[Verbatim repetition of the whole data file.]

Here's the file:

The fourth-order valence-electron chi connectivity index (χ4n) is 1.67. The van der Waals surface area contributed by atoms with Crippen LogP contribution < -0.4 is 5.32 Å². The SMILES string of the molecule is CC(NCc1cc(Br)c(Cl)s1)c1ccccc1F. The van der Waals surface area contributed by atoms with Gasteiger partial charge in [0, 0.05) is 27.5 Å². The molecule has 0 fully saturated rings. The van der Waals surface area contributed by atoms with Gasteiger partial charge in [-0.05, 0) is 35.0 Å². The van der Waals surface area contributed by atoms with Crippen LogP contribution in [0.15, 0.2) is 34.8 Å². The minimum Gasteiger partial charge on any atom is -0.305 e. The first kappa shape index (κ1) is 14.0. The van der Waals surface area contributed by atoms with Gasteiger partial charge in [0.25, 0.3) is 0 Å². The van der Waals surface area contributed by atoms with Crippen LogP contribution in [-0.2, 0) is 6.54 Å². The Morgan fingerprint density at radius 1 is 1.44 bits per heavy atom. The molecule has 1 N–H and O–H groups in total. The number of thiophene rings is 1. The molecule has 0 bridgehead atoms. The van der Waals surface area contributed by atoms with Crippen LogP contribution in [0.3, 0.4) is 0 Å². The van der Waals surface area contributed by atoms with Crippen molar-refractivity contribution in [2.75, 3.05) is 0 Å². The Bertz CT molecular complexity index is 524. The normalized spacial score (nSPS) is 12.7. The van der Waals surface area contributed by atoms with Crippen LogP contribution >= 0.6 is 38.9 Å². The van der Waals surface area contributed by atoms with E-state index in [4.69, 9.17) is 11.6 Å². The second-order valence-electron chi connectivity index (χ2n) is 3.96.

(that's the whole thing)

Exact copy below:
The fourth-order valence-electron chi connectivity index (χ4n) is 1.67. The van der Waals surface area contributed by atoms with Crippen LogP contribution < -0.4 is 5.32 Å². The SMILES string of the molecule is CC(NCc1cc(Br)c(Cl)s1)c1ccccc1F. The van der Waals surface area contributed by atoms with Gasteiger partial charge in [0, 0.05) is 27.5 Å². The molecule has 0 fully saturated rings. The van der Waals surface area contributed by atoms with Gasteiger partial charge in [-0.05, 0) is 35.0 Å². The van der Waals surface area contributed by atoms with Crippen LogP contribution in [0.15, 0.2) is 34.8 Å². The minimum Gasteiger partial charge on any atom is -0.305 e. The first kappa shape index (κ1) is 14.0. The van der Waals surface area contributed by atoms with Gasteiger partial charge in [0.25, 0.3) is 0 Å². The van der Waals surface area contributed by atoms with Crippen LogP contribution in [-0.2, 0) is 6.54 Å². The Morgan fingerprint density at radius 1 is 1.44 bits per heavy atom. The molecule has 1 N–H and O–H groups in total. The number of thiophene rings is 1. The molecule has 0 bridgehead atoms. The van der Waals surface area contributed by atoms with Crippen LogP contribution in [0.3, 0.4) is 0 Å². The van der Waals surface area contributed by atoms with Crippen molar-refractivity contribution in [2.75, 3.05) is 0 Å². The Bertz CT molecular complexity index is 524. The normalized spacial score (nSPS) is 12.7. The van der Waals surface area contributed by atoms with Crippen LogP contribution >= 0.6 is 38.9 Å². The van der Waals surface area contributed by atoms with E-state index in [4.69, 9.17) is 11.6 Å². The second-order valence-electron chi connectivity index (χ2n) is 3.96.